I get a lot of questions about our homeschool journey, and if I’m being completely honest- I don’t really feel like a “pro” homeschooler, so I often hesitate to write about it. The way we homeschool is a bit atypical; but then again, just about every homeschool family does things a bit differently than another, so let’s start with that!
1. There’s not really a right or wrong way to homeschool. From Classical education to Unschooling, there are so many options to consider when deciding what homeschooling could look like for you. It can be overwhelming at first, but in my experience it’s better not to overthink it. There are questionnaires you can take online that can help you narrow down your style if desired. Classical, Charlotte Mason, Montessori, Unschooling or a mix of everything are all super common options. From there, you can choose any curriculum or mixture of curriculums you like, and set (or not set) a schedule that works for your household.
2. What curriculum is best? There’s a lot to consider here- your teaching style, and your child(ren)’s learning style, most importantly. Some parents prefer a neatly packed all-in-one curriculum like Abeka or The Good and The Beautiful, while others prefer to mix and match or not use a “curriculum” at all. Try things out and don’t be afraid to switch if something isn’t working; trial and error is okay! There’s really no “one size fits all”.
3. What about socialization? This question is a bit antiquated, in my opinion, but it still comes up. Homeschooling has become a lot more common than it used to be (especially after 2020) and the options for community have increased as well. From charter schools to homeschooling pods, there are plenty of resources for students and parents alike to create friendships and get support. If homeschooling is on your radar, my advice would be to reach out to local homeschool parents and join local homeschool groups on Facebook. There you can find a wealth of information on opportunities for homeschool discount days at various attractions, play dates, sports, pods, music lessons, as well ask questions and get feedback on things you’re thinking about trying.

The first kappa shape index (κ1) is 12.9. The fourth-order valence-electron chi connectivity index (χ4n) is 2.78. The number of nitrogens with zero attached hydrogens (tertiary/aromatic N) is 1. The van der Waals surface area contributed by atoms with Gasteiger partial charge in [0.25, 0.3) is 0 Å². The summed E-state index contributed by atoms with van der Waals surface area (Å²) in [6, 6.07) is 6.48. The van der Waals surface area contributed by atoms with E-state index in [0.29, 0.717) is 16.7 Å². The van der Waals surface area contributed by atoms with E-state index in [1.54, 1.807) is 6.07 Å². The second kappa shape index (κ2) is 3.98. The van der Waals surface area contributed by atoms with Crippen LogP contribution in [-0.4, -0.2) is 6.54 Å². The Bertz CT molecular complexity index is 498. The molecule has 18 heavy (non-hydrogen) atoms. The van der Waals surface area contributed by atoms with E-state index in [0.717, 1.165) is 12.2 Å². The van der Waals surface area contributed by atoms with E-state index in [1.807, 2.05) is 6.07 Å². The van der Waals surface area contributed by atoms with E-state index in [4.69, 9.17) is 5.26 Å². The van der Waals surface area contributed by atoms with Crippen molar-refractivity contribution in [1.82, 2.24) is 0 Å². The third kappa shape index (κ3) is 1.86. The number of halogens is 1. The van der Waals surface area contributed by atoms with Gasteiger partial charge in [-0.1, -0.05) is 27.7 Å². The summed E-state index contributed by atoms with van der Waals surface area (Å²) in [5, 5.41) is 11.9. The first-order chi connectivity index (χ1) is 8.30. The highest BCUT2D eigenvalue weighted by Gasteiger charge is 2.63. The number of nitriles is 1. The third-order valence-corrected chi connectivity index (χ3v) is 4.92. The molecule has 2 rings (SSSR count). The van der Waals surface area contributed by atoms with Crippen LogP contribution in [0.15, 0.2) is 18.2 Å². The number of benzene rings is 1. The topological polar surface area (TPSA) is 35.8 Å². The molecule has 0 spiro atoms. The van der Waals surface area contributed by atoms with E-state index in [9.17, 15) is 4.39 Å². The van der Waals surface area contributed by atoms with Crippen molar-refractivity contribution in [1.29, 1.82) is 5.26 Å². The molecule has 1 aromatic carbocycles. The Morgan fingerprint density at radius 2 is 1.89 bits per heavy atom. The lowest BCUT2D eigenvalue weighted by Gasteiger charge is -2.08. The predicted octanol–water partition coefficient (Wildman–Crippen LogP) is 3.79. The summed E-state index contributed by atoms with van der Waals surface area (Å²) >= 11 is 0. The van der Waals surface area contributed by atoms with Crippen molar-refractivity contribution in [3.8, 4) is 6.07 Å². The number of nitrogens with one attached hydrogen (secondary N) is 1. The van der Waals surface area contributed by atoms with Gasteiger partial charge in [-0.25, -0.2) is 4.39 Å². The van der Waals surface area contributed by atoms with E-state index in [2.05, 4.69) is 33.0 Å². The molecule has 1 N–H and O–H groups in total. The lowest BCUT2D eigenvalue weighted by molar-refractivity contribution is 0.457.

4. Pros and cons? Perks- there is SO MUCH freedom for you to focus on your specific child’s needs, strengths, gifts, interests, family values, and schedule. We can pick up and travel wherever, whenever. If we’re having a bad day we can just call it and pick up the slack on a good day. The flexibility and individualized attention can be a great benefit. There are drawbacks as well, though. Sometimes mom 🙋🏻♀️ isn’t feeling it on a given day. We butt heads in ways a student might not with a teacher. We get less breaks from eachother. They see less of how other students might solve a problem and there is less* opportunity for team work (*dependent on how many kids you have or how involved you are in outside groups). The pros outweigh the potential cons for our family and we are always seeking balance.
5. Okay so how do WE do it, specifically? Our school aged kids are enrolled in a local charter school. This is one option for homeschoolers in CA (among other states- and some states do homeschool pods with a similar structure). It’s basically hybrid. Our kids attend on-campus classes in a regular classroom setting two days a week. We homeschool the other three. I work directly with their teachers to stay on track and we follow the same lesson plan their teachers provide for me. I adjust as needed for our family and schedule, but typically follow the outline pretty closely. Our charter is funded by the public school system, so I don’t have to pay for any of our curriculum. If you connect with a charter but decide to homeschool 100% of the time, the charter will actually give you allotted funds to pay for your curriculum of choice as well as approved extra curricular activities such as sports and museums. You would then simply meet with a teacher regularly (after each unit) to go over the lessons and check in, as well as get support in any areas you may be struggling. For us, it’s the perfect balance and works really well right now. *If you’d like information on what curriculums our charter uses, feel free to contact me directly. It sometimes changes and I do like certain things more than others!*
6. Final thoughts: If I’ve learned anything in my eight years as a mom and three years homeschooling, it’s to hold any ideas or plans I might have with open hands. I change. My kids change. The world changes. Our family dynamics change. I’m mentally prepared to pivot and change the plan as needed in each season- which brings us back to the beginning. There’s no right or wrong way to do it. Don’t overthink it. If you’re interested in homeschooling but don’t know where to start, reach out to me or other homeschooling families; we’re pretty much all happy to help. It can seem overwhelming since there are so many options, but I promise you it’s less daunting than it seems. So far… it has all been totally worth it for us.
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